- Before The Race
- Race Day Information Centre
- Special Offers
- Terms & Conditions
The Coronation Double Century is no Saturday morning coffee ride. You have to be fit and you have to be prepared. We speak to Johann le Roux, the only CDC participant to have completed all the events, about what it takes to get his team over the finish line.
Johann’s training for Coronation Double Century starts in July. Family and work considerations dictate his approach, but he aims for “two high quality, high intensity sessions a week”.
These two critical sessions involve hill climb and lactic threshold intervals. He tries to fit in a longer “almost tempo” outing on Fridays and then on Saturdays a longer ride between three and six hours. For the first month his weekend rides would be shorter “but at a slightly higher intensity”, but after that he pushes the duration up to five to six hours with climbs thrown in to the mix.
“The long rides are very important as they build endurance and the 1-tonner is an excellent pre-CDC training ride to do with the team, as a test run for the race.”
Ultimately, this is a team event and while it’s not in the rule book, a lot of teams pride themselves on getting the whole team across the finish line together.
With this in mind, experienced CDC riders offer the same sound counsel: wherever possible and whenever possible, train as a team. It is ultra-marathon riding and, like a good marriage, participants are well served getting to know the strengths and weaknesses of their team.
When it comes to hydration, Johann finds it vital to train with the same drinks available during the race to ensure his body and digestive system is prepared for what he’ll get on the day.
In the immediate build-up to the event, Johann’s approach has universal value — be well hydrated on the day. He begins to increase his fluid intake three days before; simultaneously he ups his pasta consumption and, “on the Wednesday I will have a huge piece of steak – it works for me!”
He emphasises the importance of “a good night’s sleep” on the eve of the event and then “a full, low GI breakfast two to three hours before the start” to be followed by a 750ml sports drink in the last hour.
Last minute prep
In that final week Johann tapers his training, reducing intensity. “I do three rides of about an hour each with a few 15 to 20 second sprints at 70 to 80 percent intensity – to keep the body awake and the blood circulation going.” Like most riders he does a day-before ride “just to ensure my bike is ready.”
It’s a widely held opinion that weekend team training rides, starting at say 100kms and building up to the actual CDC distance, are the most sensible way to go and it is not a terrible idea to use both heart-rate monitors and bicycle computers in the preparation. These enable team members to do their other training rides at the same level. Mid-week rides of at least 50kms are recommended in the “amateur” ranks, with a few shorter, more intense rides on either side.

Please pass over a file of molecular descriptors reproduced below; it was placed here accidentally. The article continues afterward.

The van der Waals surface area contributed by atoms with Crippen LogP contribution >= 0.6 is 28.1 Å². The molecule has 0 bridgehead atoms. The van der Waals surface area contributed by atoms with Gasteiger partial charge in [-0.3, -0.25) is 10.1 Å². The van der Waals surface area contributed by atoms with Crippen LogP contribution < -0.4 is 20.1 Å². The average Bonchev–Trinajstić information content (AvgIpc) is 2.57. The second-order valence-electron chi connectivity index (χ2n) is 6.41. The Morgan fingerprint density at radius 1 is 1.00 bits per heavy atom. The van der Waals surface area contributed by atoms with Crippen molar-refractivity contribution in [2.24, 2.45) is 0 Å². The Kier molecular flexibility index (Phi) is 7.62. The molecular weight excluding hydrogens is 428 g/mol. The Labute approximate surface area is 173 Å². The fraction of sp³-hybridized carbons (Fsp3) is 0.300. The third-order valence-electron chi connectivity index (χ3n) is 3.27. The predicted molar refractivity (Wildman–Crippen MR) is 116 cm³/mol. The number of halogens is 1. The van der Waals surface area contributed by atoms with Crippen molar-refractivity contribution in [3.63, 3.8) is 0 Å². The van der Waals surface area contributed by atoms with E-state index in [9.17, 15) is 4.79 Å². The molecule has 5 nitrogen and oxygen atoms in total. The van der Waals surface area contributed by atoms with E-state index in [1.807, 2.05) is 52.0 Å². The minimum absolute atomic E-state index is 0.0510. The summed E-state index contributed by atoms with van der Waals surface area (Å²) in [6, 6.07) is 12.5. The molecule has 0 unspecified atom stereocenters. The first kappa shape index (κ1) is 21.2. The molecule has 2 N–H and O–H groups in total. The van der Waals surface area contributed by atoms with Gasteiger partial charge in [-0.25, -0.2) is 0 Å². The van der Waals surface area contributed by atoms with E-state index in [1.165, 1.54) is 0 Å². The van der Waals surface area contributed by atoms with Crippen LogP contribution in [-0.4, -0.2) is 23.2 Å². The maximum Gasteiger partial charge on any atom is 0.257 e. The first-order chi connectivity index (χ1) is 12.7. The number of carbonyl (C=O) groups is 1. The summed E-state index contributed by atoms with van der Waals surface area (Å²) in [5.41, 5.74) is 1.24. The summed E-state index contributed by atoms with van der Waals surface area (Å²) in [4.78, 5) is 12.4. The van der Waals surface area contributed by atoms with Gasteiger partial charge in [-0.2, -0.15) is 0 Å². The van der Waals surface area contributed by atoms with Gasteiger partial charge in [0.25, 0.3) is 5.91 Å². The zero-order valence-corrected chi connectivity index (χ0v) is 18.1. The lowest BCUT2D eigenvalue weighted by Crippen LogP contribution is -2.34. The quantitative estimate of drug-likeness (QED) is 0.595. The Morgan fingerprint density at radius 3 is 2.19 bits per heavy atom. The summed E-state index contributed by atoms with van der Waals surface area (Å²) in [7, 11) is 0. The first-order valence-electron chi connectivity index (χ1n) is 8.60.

Expert tips for race day
Johann’s advice for the race itself is sage: for the first 150kms keep the team together with the slowest/weakest riders in front and on the flats ride single or double line formations with the stronger riders doing the longer stints. He tries to eat and drink every 15 minutes (jelly babies, banana bread and biltong) to maintain glucose levels.”
The water points call for discipline: “it is important not to over-indulge – two to three cups of Coke and then fill your bottles half Coke and half water.” He recommends a steady pace to Ashton for refueling and then “when the team is ready, go – don’t hang around too long, you are just getting cold and stiff.”
He says “the real race” starts into the headwind at the Breede River Bridge after which it might be incumbent on the stronger riders to drop their pace to accommodate the weaker members of their team. The three infamous climbs after the Bonnievale Cellar can be seen as a moment of truth. “With their concentration gone, some riders will be thinking of dropping out and someone needs to take charge and keep the group together and to remind them to keep eating and drinking.” Legs need to be “saved” for the three climbs left after the right turn towards Swellendam. “Maintain your pace and concentration, climb in easy gears at high cadence and low power. If possible stand every few minutes to stretch the legs and back. Drink on the downhills…and then you’re home!”
It used to be about a top ten finish even if it meant dropping weaker team members. Now the main focus is to start and finish with the same group. “To see a novice in the team change from being afraid and unsure and then to see their confidence and self-belief crossing the line – that is very fulfilling.”
But what really keeps him going?
“It is the one event in the year in which the team is more important than the individual, everyone suffers together and everyone enjoys the satisfaction of completing yet another Coronation Double Century.”